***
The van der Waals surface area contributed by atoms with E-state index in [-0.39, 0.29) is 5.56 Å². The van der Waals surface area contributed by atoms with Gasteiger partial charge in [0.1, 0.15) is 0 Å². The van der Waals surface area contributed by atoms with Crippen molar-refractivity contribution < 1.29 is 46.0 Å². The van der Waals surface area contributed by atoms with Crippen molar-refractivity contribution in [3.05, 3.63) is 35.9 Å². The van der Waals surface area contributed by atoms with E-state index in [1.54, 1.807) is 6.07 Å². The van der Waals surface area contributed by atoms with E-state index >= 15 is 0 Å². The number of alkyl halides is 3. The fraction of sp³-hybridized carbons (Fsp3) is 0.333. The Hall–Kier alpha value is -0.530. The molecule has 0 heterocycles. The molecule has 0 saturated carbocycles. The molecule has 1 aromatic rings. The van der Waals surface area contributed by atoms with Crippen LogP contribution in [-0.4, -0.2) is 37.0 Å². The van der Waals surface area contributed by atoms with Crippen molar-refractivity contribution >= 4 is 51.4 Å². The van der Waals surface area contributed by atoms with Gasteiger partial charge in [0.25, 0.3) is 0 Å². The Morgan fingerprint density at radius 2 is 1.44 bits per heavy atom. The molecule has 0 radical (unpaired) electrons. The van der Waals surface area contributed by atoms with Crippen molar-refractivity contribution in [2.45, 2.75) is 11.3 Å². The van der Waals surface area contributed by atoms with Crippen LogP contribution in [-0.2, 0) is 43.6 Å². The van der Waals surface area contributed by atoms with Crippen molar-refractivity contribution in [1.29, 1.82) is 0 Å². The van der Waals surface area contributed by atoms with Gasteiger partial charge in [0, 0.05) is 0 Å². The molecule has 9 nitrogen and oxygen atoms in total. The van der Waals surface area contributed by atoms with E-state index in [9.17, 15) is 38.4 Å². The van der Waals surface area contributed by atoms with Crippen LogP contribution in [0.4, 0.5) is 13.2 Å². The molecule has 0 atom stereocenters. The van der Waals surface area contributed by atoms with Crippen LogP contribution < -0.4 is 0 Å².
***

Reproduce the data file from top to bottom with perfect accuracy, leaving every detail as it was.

The van der Waals surface area contributed by atoms with E-state index in [-0.39, 0.29) is 5.56 Å². The van der Waals surface area contributed by atoms with Gasteiger partial charge in [0.1, 0.15) is 0 Å². The van der Waals surface area contributed by atoms with Crippen molar-refractivity contribution < 1.29 is 46.0 Å². The van der Waals surface area contributed by atoms with Crippen molar-refractivity contribution in [3.05, 3.63) is 35.9 Å². The van der Waals surface area contributed by atoms with E-state index in [1.54, 1.807) is 6.07 Å². The van der Waals surface area contributed by atoms with E-state index >= 15 is 0 Å². The number of alkyl halides is 3. The fraction of sp³-hybridized carbons (Fsp3) is 0.333. The Hall–Kier alpha value is -0.530. The molecule has 0 heterocycles. The molecule has 0 saturated carbocycles. The molecule has 1 aromatic rings. The van der Waals surface area contributed by atoms with Crippen LogP contribution in [-0.4, -0.2) is 37.0 Å². The van der Waals surface area contributed by atoms with Crippen molar-refractivity contribution >= 4 is 51.4 Å². The van der Waals surface area contributed by atoms with Gasteiger partial charge in [0.25, 0.3) is 0 Å². The Morgan fingerprint density at radius 2 is 1.44 bits per heavy atom. The molecule has 0 radical (unpaired) electrons. The van der Waals surface area contributed by atoms with Crippen molar-refractivity contribution in [2.45, 2.75) is 11.3 Å². The van der Waals surface area contributed by atoms with Crippen LogP contribution in [-0.2, 0) is 43.6 Å². The van der Waals surface area contributed by atoms with Crippen molar-refractivity contribution in [1.29, 1.82) is 0 Å². The van der Waals surface area contributed by atoms with Gasteiger partial charge in [0, 0.05) is 0 Å². The molecule has 9 nitrogen and oxygen atoms in total. The van der Waals surface area contributed by atoms with E-state index in [9.17, 15) is 38.4 Å². The van der Waals surface area contributed by atoms with Crippen LogP contribution in [0.4, 0.5) is 13.2 Å². The molecule has 0 atom stereocenters. The van der Waals surface area contributed by atoms with Crippen LogP contribution < -0.4 is 0 Å².